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INTRODUCTION.

1. Definition of Logarithms.-2. The Common System.-3. Properties of Loga

rithms.-4. Logarithmic Tables.-5. Multiplication by Logarithms.-6. Division by Logarithms.—7. Involution by Logarithms.-8. Évolution by Logarithms.-9. Tables of Logarithmic Sines.-10. Gauss's Logarithms.

1. Definition of Logarithms.-Let any number a be raised to the power n, and let the result be N; then

an = N

In this equation n is said to be the logarithm of the number N to the base a; and therefore

loga N

2. The Common System.- The base of the Common System,

If this number or, as it is sometimes called, Briggs' System, is 10. be raised to the powers, o, 1, 2, 3, 4, &c., we obtain the series of numbers, 1, 10, 100, 1000, 10000, &c." Thus:

100 = 1
101 = 10
102 = 100
103 = 1000

= I

= 2

&c., &c. Therefore,

log 1
log 10
log 100
log 1000 = 3

&c., &c. It is evident that for numbers intermediate to these, the powers to which 10.must be raised, must lie between the numbers of the series, 0, 1, 2, 3, 4, &c. Thus, for all numbers lying between 100 and 1000, the corresponding power of 10 being greater than 2, and less than 3, must be 2, increased by some decimal fraction; for numbers lying between 1000 and 10000, must be 3, increased by some decimal fraction; and so on.

The logarithms, therefore, of intermediate numbers consist of an integer and of a decimal part; the decimal part alone is registered in the Tables, and is called the Mantissa ; the integer part, which is called the Characteristic, is not entered, but may be found by

RULE I.

The characteristic of the logarithm of a number greater than unity is one less than the number of the digits of its integer part.

Thus, the characteristic of the logarithm of 849 is 2; for as this number lies between 100 and 1000, its logarithm must lie between 2 and 3. The mantissa, by referring to the Tables, is found to be 92891; therefore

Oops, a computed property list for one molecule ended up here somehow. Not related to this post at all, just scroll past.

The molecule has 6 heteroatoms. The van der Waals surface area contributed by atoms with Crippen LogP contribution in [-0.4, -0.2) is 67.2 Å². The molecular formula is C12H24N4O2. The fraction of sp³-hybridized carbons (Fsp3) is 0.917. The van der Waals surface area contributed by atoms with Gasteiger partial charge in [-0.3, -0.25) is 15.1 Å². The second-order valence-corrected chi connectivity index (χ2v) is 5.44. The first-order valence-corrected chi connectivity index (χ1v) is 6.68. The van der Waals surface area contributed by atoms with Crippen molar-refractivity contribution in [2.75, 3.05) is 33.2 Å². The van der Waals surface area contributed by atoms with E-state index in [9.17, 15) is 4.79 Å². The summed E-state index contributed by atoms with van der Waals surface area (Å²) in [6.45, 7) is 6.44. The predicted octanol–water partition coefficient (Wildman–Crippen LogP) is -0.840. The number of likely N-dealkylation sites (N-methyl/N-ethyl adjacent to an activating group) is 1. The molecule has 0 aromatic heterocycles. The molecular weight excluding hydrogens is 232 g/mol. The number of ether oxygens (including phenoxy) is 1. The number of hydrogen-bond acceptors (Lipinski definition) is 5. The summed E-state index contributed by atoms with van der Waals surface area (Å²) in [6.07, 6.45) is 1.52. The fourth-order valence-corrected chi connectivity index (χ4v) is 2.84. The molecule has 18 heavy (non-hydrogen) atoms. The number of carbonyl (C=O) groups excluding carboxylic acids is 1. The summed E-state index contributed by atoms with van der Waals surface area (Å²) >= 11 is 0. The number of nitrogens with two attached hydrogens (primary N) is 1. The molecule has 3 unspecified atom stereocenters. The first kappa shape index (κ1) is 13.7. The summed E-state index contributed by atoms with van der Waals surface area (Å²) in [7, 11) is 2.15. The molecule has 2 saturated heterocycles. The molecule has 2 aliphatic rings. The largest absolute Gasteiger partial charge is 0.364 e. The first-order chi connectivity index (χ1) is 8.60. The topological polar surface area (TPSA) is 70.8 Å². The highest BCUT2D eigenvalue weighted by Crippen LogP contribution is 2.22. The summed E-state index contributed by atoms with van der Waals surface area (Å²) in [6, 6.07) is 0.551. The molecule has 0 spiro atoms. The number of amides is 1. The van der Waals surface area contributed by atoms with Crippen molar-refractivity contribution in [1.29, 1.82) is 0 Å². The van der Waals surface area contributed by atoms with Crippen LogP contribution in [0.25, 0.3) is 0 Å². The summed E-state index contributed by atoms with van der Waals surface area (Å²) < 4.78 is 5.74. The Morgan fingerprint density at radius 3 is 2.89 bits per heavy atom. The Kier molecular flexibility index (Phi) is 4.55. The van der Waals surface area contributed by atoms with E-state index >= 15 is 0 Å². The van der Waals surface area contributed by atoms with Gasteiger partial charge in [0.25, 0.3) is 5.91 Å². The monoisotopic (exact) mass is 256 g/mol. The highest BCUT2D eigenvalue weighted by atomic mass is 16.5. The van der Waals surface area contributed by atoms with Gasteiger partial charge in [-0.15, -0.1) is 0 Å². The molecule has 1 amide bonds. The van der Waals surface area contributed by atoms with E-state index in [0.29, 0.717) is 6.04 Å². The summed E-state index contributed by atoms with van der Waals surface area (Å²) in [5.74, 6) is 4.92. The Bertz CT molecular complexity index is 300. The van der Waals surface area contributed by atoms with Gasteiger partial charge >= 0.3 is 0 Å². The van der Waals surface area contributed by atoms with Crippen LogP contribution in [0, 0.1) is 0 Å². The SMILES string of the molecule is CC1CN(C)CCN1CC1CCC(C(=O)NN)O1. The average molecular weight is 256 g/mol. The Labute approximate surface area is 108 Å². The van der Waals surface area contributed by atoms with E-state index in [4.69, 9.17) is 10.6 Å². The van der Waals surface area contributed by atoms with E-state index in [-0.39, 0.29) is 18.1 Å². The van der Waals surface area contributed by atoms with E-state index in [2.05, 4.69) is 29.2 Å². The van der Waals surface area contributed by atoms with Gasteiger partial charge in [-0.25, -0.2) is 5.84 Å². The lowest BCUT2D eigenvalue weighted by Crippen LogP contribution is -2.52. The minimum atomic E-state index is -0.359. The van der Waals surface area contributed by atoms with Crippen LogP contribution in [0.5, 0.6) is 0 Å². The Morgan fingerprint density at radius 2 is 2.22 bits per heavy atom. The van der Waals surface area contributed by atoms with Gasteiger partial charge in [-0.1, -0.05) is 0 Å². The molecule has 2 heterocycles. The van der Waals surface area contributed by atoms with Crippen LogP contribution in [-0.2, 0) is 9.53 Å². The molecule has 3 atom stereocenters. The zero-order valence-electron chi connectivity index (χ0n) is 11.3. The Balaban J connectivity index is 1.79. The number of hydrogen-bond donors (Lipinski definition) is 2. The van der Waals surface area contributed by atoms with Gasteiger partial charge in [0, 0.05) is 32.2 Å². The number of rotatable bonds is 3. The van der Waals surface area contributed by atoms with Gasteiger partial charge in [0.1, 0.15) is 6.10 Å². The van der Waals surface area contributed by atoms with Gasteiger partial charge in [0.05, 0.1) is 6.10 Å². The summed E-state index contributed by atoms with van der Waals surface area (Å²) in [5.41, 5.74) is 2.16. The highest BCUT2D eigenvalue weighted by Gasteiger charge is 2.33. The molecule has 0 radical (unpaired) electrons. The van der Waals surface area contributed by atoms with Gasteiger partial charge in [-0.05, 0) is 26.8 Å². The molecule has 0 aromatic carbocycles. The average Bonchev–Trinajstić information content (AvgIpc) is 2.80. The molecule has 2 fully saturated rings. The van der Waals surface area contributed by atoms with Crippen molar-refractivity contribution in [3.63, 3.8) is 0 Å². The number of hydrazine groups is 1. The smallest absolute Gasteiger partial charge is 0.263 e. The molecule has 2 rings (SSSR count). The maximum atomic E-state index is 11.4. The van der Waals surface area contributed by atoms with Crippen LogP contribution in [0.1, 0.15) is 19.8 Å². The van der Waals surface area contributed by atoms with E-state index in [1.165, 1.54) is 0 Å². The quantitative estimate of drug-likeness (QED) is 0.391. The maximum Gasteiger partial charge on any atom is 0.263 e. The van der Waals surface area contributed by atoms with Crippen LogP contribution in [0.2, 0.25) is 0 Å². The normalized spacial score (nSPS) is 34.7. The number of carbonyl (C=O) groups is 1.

log 849 = 2.92891 The logarithms of numbers less than unity are negative, as may be seen from the following table :

10-1= to

ido Tobo

Todoo &c.

&c. It follows from this, that the characteristics of the logarithms of all numbers less than unity are negative, and may be found by

= 0.1

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IO
IO

= 0.01 = 0.001

-3

10-4

= 0.0001

RULE II.

The characteristic of the logarithm of a number less than unity, and reduced to the decimal form, is negative, and one greater than the number of ciphers following the decimal point.

A negative characteristic is denoted by writing over it the negative sign; thus, ī, 2, 3, &c. The reason of the rule may be seen from inspecting the preceding table of values of negative powers of so, or perhaps more clearly by considering a particular case ; for example,

log 849 = 2.92891 therefore

849 =

= 102.92891

If we divide each side of this equation successively by 10, we obtain,

84.9

101.92891
100.92891

8.49

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from which it follows that

log 84.9 1.92891

log 8.49 = 0.92891 This corresponds with the rule given for determining the characteristic of the logarithm of a number greater than unity. If we continue the division of each side by 10, we obtain

= 101.92891

0.849
0.0849 = 102.92891
0.00849 = 103.92891

&c. &c. From which it follows that

=

log o.849 = 1.92891
log 0.0849 = 2.92891
log o'00849 = 3.92891

&c. &c. From this it appears that the negative characteristics are given by the rule in question. It also appears that the logarithms of all numbers, eonsisting of the same significant figures, have the same mantissa ; and that the characteristic depends solely on the position of the decimal point.

3. Properties of Logarithms. We shall now demonstrate four general propositions, from which the rules for using logarithmic tables in numerical computations are derived.

PROPOSITION I. The logarithm of the product of two numbers is equal to the sum of the logarithms of the numbers.

If the numbers be N and M, let n = log N, and m= log M to any base

а,
then by the definition,

N=an
M

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By multiplication,

NXM=

= antm

therefore,

log N*M = n + m = log N + log M.

PROPOSITION II.

The logarithm of the quotient of two numbers is equal to the difference of the logarithms of the numbers. By division.

N

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The logarithm of the pth power of a number is equal to p times the logarithm of the number. If we raise to the pth power each side of the equation

N = an we obtain

NP = therefore

log NP = pn=p log N

= apn

PROPOSITION IV.

The logarithm of the pth root of a number is equal to the pth part of the logarithm of the number. If we take the pth root of each side of the equation

N= we obtain

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4. Logarithmic Tables.-If the number be given, its logarithm may be found by the following rules.

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